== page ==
Open letter to NHS England Board from UK Clinicans

Professor Sir Malcolm Grant OBE           

Ed Smith, CBE, FCA

Ciaran Devane

Margaret Casely-Hayford

Dame Moira Gibb

Lord Victor Adebowale

Professor Sir John Burn

Noel Gordon

David Roberts

Simon Stevens

Professor Sir Bruce Keogh

Jane Cummings

Dame Barbara Hakin

Paul Baumann

Tim Kelsey

Karen Wheeler

Ian Dodge

 

25 March 2015

 

 

Dear Board & Executives of NHS England,

TSC Patients facing avoidable harm and risk of death

We are writing to you on a matter of extreme urgency.  As you will know, prescribing policies for Everolimus to treat brain tumours (SEGA) and kidney tumours (AML) in patients with Tuberous Sclerosis Complex (TSC) have been under development for some time.   Although we are aware that these policies are “under consideration for prioritization” for NHSE’s 2015/16 work-programme, no timelines for decision-making have been revealed.   In the event that the policies are prioritized there has been no indication for the time-line to a decision being reached and we have therefore concluded that the best-case scenario is for a prescribing policy to be in place for the financial year 2016/17.

In the meantime, and since a policy is under development, IFR pre-screening panels are turning away individual funding requests with no right of appeal.  In the event that an application does make it to panel the overwhelming likelihood is that it will be turned down on the grounds that the patient cannot be proved “exceptional”.  As you will be aware, in the case where there are more than 5 patients seeking funding for a licensed product that has such a high likelihood of improving the patient’s condition, then proving exceptionality is a near impossibility.  Furthermore, it is nonsense to apply this criterion in the case of an effective, licensed product for whom such a cohort exists. 

The current position is this; around 32 patients with critical need, whose doctors believe Everolimus treatment is their best or only option, have no hope of access to funding.  Most have been waiting many months.  Approximately half of these patients are at imminent risk of a catastrophic event (renal bleed or kidney failure) with a high risk of preventable death.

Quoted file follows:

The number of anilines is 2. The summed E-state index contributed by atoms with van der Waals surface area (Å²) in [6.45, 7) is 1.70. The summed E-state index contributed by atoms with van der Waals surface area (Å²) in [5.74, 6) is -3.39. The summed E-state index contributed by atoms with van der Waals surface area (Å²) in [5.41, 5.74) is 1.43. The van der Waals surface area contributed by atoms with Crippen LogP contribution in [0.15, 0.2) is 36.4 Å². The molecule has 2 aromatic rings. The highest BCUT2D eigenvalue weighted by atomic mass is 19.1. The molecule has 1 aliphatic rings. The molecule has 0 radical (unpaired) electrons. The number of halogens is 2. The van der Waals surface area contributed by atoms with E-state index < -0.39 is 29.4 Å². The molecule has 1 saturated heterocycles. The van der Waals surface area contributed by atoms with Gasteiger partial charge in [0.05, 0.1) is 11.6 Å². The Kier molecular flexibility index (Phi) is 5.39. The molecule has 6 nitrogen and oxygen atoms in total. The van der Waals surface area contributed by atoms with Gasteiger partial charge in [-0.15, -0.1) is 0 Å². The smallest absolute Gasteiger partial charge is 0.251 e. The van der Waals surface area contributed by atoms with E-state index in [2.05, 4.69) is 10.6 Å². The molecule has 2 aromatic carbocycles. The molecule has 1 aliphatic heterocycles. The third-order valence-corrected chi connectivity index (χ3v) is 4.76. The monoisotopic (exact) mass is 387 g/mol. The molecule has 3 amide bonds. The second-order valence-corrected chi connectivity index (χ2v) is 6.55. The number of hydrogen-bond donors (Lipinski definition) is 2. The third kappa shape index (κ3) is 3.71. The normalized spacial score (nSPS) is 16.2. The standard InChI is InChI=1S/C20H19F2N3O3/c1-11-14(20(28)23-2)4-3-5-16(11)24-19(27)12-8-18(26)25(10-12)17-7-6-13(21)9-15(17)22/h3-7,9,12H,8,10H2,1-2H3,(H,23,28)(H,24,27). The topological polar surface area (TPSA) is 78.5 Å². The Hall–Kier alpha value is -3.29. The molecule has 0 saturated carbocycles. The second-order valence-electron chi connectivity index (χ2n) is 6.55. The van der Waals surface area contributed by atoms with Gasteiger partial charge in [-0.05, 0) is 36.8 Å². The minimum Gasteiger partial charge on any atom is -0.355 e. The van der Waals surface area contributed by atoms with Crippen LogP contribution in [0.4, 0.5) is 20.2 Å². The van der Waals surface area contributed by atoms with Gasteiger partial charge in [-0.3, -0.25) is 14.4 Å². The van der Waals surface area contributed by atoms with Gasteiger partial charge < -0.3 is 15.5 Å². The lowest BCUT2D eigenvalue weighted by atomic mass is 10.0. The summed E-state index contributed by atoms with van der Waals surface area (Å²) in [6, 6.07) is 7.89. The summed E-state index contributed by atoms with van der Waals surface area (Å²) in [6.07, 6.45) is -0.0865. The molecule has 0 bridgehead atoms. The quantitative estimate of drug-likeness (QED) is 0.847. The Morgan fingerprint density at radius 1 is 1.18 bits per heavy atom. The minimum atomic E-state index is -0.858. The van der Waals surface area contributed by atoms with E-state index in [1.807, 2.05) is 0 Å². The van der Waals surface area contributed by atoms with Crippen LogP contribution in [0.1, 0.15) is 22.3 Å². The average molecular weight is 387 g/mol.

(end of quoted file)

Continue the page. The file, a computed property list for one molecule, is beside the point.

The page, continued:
All official correspondence so far received on this matter that by the TSA, by MPs acting on behalf of their constituents and by patients and their families, has cited IFRs as a viable route to funding.  This is demonstrably not the case.

It has been made clear by officials that ministers cannot intervene and that the power to introduce an interim funding policy to avoid needless suffering and death lies with NHS England.  With power resides the responsibility and we urge you to act upon it.

Everolimus is a highly effective drug treatment, recommended by international guidelines, widely reimbursed outside England, the cost of which approximates to the average cost of treating renal failure and dialysis (c£36K pa).  Whilst we entirely accept that there needs to be a process of evaluation, the delays in NHS England’s work programme have resulted, and will further result in, avoidable harm.   This issue affects real people.  They are mothers and fathers with small children. They are young adults struggling to be well enough to access education and employment. They are young children who deserve access to the healthcare they need. They cannot afford to sit it out whilst NHS-England resolves its current issues. 

We understand perfectly that NHS England would not wish to be funding “access for life” to Everolimus for patients granted access on an interim basis.  However, this argument does not hold water in the case of TSC and Everolimus when you consider that the estimated cost per patient per year on hospital haemodialysis (£35,000) is comparable to the cost of Everolimus (£36,000). No patient should be facing death, no parent should be facing the death of a child, for the sake of process inertia, or for fear of adding £1,000 per year to his or her NHS bill should they survive.  We urge you to inject a sense of reality and urgency to this situation and provide for access for those in critical need.

Sincerely,

 

Professor Pamela Crawford, MBChB FRCP

Consultant Neurologist

 

Dr Hannah Cock, BSc MD FRCP

Reader & Honorary Consultant Neurologist

 

Dr Frances Elmslie MD FRCP,

Consultant Clinical Geneticist

 

Dr Rosemary Ekong, PHD

Senior Research Scientist

 

Dr Eric Finlay, MBChB MSc FRCPCH MRCP DCH
Consultant Paediatric Nephrologist

 

Dr Alan Fryer, BSc, MB BS MD FRCP FRCPCH

Consultant Clinical Geneticists

 

Dr Daniel Gale, MA MB BChir MRCP PhD

Clinician scientist and honorary consultant nephrologist

 

Simon Johnson BSc MBBS DM FRCP

Professor of Respiratory Medicine

 

 

Dr Sheilagh Joss, MBChB, MRCPCH, Med

Consultant Clinical Geneticist

 

Dr Chris Kingswood, MRCS, MRCP, FRCP

Consultant Neprhologist, Brighton and Sussex University Hospital

 

Dr. Graham Lipkin, MB ChB, BSc, MD, FRCP
Nephrology - Consultant 

 

Prof Patrick J Morrison, CBE MD DSc FRCP FRCPI FRCPCH FFPHMI Consultant in Genetic Medicine, Belfast Health and Social Care Trust

 

Uday Patel, MB. CLB MRCP FRLR

Consultant Radiologist, St Georges

 

 

Professor Emeritus Sue Povey, MD

Dept of Genetics, Evolution and Environment, UCL

 

 

Dr F Lucy Raymond MA DPhil FRCP 

Reader in Neurogenetics & Honorary Consultant in Medical Genetics

 

 

Professor Julian Sampson DM, FRCP, FMedSci

Co-Director, Institute of Cardiff Cancer & Genetics

 

Dr Charles Shepherd,

Consultant Paediatrician

 

Dr. Andrew Robert Tee, Ph.D., B.Sc.

Senior Lecturer

 

Dr Neil PJ Walker, FRCP

Consultant Dermatologist

 

Jayne Spink

On behalf of the Tuberous Sclerosis Association

 

To whom correspondence should be sent for distribution to signatories:

 

Jayne Spink, Tuberous Sclerosis Association

jayne.spink@tuberous-sclerosis.org